MacLeod's goal, he says, is to "put myself out of a job" by determining equations that describe the conditions in all possible shipwreck environments. These equations relate the logarithm of the annualized rate of corrosion to the electrochemical corrosion potential. Someone using the equations would need to know the dissolved oxygen concentration, the water depth, and the corrosion potential. For most shipwrecks, the pH of the metal interface under the concretion can be used as a measure of the localized corrosion potential.
By working with a variety of shipwrecks in the open ocean and in lagoons around Micronesia, MacLeod has shown that the logarithm of the corrosion rate decreases linearly with water depth. "We've been able to develop equations that allow a deck-chair manager to predict how fast an iron wreck will be corroding," he says. "While there's still plenty of work to do, we're in a much better state of understanding deterioration on wrecks to be able to make informed decisions."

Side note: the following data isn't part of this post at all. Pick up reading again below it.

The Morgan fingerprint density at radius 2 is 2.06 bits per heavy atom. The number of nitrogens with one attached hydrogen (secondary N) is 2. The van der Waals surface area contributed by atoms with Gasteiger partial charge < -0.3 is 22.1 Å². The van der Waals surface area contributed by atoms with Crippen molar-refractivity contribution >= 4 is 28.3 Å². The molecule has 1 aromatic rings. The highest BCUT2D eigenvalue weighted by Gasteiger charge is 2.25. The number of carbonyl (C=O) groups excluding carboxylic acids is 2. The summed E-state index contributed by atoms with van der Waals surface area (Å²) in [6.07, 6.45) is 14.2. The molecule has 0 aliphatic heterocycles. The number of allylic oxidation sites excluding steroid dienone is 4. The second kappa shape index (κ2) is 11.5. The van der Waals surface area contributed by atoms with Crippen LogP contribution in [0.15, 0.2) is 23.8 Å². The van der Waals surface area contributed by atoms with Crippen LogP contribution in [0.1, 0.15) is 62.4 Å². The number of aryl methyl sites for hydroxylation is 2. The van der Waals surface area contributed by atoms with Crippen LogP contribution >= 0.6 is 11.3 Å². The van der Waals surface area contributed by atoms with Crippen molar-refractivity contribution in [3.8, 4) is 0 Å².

Shipwrecks behave differently depending on their age, and their behavior can change drastically in a short period of time. MacLeod saw a startling example in the Fujikawa Maru, a ship that sank in February 1944 when the U.S. Navy targeted Japanese ships moored at the Truk Lagoon during Operation Hailstone.
When he first measured the pH and voltage at the site in 2002, MacLeod was surprised to find that the relationship behaved as if the entire structure was governed by a single thermodynamically controlled electrochemical process. In older wrecks, corrosion disrupts the electrical continuity. Thus different parts of the ship—the engine, the hull, the boiler—behave like isolated electrochemical cells. The Fujikawa Maru, however, was showing signs of "unzipping," in which corrosion was eating into it but was not yet advanced enough to alter the electrochemistry. MacLeod predicted that the corrosion mechanism would change in four or five years. When he returned in 2006, the corrosion mechanism had indeed changed to that of a classic historic iron shipwreck.